Before we dive into all the indicators, it's important to go over the volatility surface - what it is and how we measure it.
What is the volatility surface?
Volatility surface is the term options traders use to describe the volatility of all options across all strikes and all expirations for a single symbol. As you can imagine, this is a lot of data points, and thus is often visualized through a 3d graph, with time to maturity on the x-axis, moneyness on the y-axis, and implied volatility on the z-axis.
If this picture looks daunting, you’re not alone. 3d graphs are notoriously hard to interpret and understand. It’s much better to present this in a 2d graph, as shown below.
Do you notice the difference between the two pictures? Instead of plotting three variables onto one graph, we separate it out into a bunch of mini-graphs. In the above, you can see 4 mini-graphs, each plotting the weekly strikes on the x-axis against the implied volatility on the y-axis. This gives us a clearer view of the IV skew for each expiration, while still allowing us to view future expirations.
Term structure of IV
We can simplify the volatility surface by only looking at the at-the-money (50 delta) implied volatility for each expiration. This perspective of the volatility surface is called the term structure, and yields a graph that looks like the following:
Measuring term structure
We're going to analyze the term structure a lot in the coming lessons, so it's important to know how we measure it. We measure the short-term implied volatilities relative to the long-term implied volatilities. Contango is when the short-term IVs are lower than the long-term IVs, while backwardation indicates the opposite. Contango is the normal state of affairs for the options market.
The term structure is heavily effected by earnings. In the next lesson, we'll uncover why this occurs and how we create new indicators to measure this phenomenon.
If the term structure describes what the volatility looks like across all expirations, then how do we describe what the volatility looks like for only one expiration? This is what options traders call volatility skew, a term you’ll hear a lot by the end of these lessons. The volatility skew describes what it looks like when we zoom in to one of the expirations in the graph above.
There are technically 3 different volatility skews presented here, so let’s go over each one. Remember that the x-axis is strikes and the y-axis is implied volatility.
The call skew
The cyan dots resemble the call implied volatility for each strike. If you were to draw a line connected all of the cyan dots, it would look like a flattened J. You might be wondering, why are the dots on the right higher than the ones on the left? This is a common phenomenon in options trading, where the out-of-the-money calls (higher strikes) have greater implied volatility than the in-the-money calls (lower strikes). This can be due to a variety of factors we described in previous lessons: hard-to-borrowness, liquidity, investor hype, etc.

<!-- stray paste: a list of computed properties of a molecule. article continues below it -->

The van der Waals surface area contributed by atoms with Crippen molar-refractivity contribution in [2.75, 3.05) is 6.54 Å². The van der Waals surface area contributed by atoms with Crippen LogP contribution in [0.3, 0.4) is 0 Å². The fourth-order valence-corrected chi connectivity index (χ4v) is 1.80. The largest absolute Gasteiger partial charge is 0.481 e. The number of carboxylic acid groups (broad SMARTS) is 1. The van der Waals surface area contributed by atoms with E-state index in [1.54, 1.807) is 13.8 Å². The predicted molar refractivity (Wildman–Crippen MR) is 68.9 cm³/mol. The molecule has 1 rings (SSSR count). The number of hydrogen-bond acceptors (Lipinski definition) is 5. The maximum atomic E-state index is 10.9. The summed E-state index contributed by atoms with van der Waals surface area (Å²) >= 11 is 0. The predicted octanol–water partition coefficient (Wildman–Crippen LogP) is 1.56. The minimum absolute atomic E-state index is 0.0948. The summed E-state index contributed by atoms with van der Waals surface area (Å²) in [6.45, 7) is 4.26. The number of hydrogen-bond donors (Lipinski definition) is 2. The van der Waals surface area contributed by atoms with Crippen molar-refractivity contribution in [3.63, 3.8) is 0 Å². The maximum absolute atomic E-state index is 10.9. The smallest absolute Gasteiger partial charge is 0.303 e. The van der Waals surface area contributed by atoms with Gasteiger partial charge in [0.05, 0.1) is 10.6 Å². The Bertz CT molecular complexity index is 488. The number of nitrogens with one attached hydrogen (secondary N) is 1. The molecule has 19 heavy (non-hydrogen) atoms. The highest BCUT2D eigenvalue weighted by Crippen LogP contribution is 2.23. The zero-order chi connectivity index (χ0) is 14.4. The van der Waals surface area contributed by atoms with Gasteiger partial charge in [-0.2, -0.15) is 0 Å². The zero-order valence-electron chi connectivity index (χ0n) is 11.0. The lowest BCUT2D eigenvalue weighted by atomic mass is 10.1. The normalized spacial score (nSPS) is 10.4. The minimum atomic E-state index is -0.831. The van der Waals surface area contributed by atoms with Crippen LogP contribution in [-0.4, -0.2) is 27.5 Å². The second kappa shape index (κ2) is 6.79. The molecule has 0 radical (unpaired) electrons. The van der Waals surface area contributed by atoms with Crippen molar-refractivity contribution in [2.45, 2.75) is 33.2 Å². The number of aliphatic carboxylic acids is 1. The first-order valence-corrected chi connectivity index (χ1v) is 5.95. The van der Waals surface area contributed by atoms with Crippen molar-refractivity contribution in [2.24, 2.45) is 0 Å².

The put skew
The purple dots resemble the put implied volatility for each strike. Similar to the call skew, it appears slightly lopsided, with the out-of-the-money puts (lower strikes) having greater implied volatility than the in-the-money puts (higher strikes). This is attributed to the fact that underlying equity prices tend to fall faster than they rise and options investors are willing to pay more for lower strike puts.
Do you see the orange line in the graph? That is the SMV curve, which we discussed in the previous lesson. Because we lined up the put and call IVs, and accounted for arbitrage, we were able to draw the true volatility skew, instead of having to pick between the call and put skews. This lays the ground for more accurate analysis of the skew.
The skew often looks like a U-shaped curve that is commonly referred to as the volatility “smile.” This is because of the tendency for the at-the-money implied volatility to be lower than the further delta strikes.
The graph below shows an example SMV skew, with strike deltas (0-100) on the x-axis and implied volatility on the y-axis.
The slope is the measure of the steepness of the skew, or how lopsided it is. To calculate this value, we draw a tangent line at the 50 delta, and measure the direction and magnitude of the line. In the example above, the tangent line is sloping downward, but because we drew the strikes from 100 (left) to 0 (right), we would say the skew slope is positive. This is not always the case - some skews slope negatively, others are flat.
So what’s the significance of all this? Why is it important that we analyze the contango and slope? That’s a question we’ll answer in the coming lessons.